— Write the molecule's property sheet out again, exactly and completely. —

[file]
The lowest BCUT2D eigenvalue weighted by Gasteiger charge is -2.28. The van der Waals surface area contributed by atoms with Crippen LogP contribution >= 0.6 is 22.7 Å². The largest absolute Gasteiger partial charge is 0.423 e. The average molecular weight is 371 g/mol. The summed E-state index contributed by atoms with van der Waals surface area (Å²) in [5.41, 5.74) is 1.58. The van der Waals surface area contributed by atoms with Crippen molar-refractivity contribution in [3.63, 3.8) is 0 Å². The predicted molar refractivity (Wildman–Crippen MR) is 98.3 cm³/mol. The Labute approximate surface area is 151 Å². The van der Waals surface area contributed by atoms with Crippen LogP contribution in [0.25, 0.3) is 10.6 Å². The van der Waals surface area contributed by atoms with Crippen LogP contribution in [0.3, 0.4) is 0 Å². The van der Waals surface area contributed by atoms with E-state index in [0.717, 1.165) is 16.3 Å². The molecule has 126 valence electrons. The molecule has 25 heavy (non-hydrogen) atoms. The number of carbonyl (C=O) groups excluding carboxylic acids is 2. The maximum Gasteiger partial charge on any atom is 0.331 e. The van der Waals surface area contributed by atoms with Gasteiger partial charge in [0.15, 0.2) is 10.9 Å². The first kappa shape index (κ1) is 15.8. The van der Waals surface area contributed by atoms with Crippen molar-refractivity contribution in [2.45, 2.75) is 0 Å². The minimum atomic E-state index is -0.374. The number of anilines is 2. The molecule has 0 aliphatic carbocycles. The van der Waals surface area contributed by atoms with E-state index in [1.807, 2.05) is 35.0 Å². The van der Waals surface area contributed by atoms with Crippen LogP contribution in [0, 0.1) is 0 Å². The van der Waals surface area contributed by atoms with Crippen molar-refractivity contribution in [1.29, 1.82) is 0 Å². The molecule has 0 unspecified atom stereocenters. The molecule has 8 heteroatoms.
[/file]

The lowest BCUT2D eigenvalue weighted by Gasteiger charge is -2.28. The van der Waals surface area contributed by atoms with Crippen LogP contribution >= 0.6 is 22.7 Å². The largest absolute Gasteiger partial charge is 0.423 e. The average molecular weight is 371 g/mol. The summed E-state index contributed by atoms with van der Waals surface area (Å²) in [5.41, 5.74) is 1.58. The van der Waals surface area contributed by atoms with Crippen molar-refractivity contribution in [3.63, 3.8) is 0 Å². The predicted molar refractivity (Wildman–Crippen MR) is 98.3 cm³/mol. The Labute approximate surface area is 151 Å². The van der Waals surface area contributed by atoms with Crippen LogP contribution in [0.25, 0.3) is 10.6 Å². The van der Waals surface area contributed by atoms with Crippen LogP contribution in [0.3, 0.4) is 0 Å². The van der Waals surface area contributed by atoms with E-state index in [0.717, 1.165) is 16.3 Å². The molecule has 126 valence electrons. The molecule has 25 heavy (non-hydrogen) atoms. The number of carbonyl (C=O) groups excluding carboxylic acids is 2. The maximum Gasteiger partial charge on any atom is 0.331 e. The van der Waals surface area contributed by atoms with Gasteiger partial charge in [0.15, 0.2) is 10.9 Å². The first kappa shape index (κ1) is 15.8. The van der Waals surface area contributed by atoms with Crippen molar-refractivity contribution in [2.45, 2.75) is 0 Å². The minimum atomic E-state index is -0.374. The number of anilines is 2. The molecule has 0 aliphatic carbocycles. The van der Waals surface area contributed by atoms with E-state index in [1.807, 2.05) is 35.0 Å². The van der Waals surface area contributed by atoms with Crippen LogP contribution in [0, 0.1) is 0 Å². The van der Waals surface area contributed by atoms with Crippen molar-refractivity contribution in [1.29, 1.82) is 0 Å². The molecule has 0 unspecified atom stereocenters. The molecule has 8 heteroatoms.